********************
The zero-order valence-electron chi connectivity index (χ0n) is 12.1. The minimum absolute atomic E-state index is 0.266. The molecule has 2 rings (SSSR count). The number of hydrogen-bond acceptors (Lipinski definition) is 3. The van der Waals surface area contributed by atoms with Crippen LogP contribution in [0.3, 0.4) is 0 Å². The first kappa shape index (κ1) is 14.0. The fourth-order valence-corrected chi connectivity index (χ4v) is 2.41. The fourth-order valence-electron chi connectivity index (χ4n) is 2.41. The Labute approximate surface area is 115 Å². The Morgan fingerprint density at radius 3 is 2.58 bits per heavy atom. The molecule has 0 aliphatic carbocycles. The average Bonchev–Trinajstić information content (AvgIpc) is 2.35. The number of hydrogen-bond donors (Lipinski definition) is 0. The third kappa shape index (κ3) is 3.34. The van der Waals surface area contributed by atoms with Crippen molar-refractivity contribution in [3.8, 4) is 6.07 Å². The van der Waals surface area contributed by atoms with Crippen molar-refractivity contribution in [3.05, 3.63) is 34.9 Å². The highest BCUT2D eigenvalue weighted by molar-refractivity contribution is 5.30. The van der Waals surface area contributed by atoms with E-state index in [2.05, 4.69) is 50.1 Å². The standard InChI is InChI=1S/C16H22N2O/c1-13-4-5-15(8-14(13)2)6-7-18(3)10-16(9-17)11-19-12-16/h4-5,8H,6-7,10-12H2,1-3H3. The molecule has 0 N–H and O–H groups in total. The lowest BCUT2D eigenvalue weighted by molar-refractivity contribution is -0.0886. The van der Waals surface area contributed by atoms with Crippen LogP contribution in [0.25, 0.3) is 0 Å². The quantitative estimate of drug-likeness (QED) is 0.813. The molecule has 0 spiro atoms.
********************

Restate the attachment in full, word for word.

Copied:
The zero-order valence-electron chi connectivity index (χ0n) is 12.1. The minimum absolute atomic E-state index is 0.266. The molecule has 2 rings (SSSR count). The number of hydrogen-bond acceptors (Lipinski definition) is 3. The van der Waals surface area contributed by atoms with Crippen LogP contribution in [0.3, 0.4) is 0 Å². The first kappa shape index (κ1) is 14.0. The fourth-order valence-corrected chi connectivity index (χ4v) is 2.41. The fourth-order valence-electron chi connectivity index (χ4n) is 2.41. The Labute approximate surface area is 115 Å². The Morgan fingerprint density at radius 3 is 2.58 bits per heavy atom. The molecule has 0 aliphatic carbocycles. The average Bonchev–Trinajstić information content (AvgIpc) is 2.35. The number of hydrogen-bond donors (Lipinski definition) is 0. The third kappa shape index (κ3) is 3.34. The van der Waals surface area contributed by atoms with Crippen molar-refractivity contribution in [3.8, 4) is 6.07 Å². The van der Waals surface area contributed by atoms with Crippen molar-refractivity contribution in [3.05, 3.63) is 34.9 Å². The highest BCUT2D eigenvalue weighted by molar-refractivity contribution is 5.30. The van der Waals surface area contributed by atoms with E-state index in [2.05, 4.69) is 50.1 Å². The standard InChI is InChI=1S/C16H22N2O/c1-13-4-5-15(8-14(13)2)6-7-18(3)10-16(9-17)11-19-12-16/h4-5,8H,6-7,10-12H2,1-3H3. The molecule has 0 N–H and O–H groups in total. The lowest BCUT2D eigenvalue weighted by molar-refractivity contribution is -0.0886. The van der Waals surface area contributed by atoms with Crippen LogP contribution in [0.25, 0.3) is 0 Å². The quantitative estimate of drug-likeness (QED) is 0.813. The molecule has 0 spiro atoms.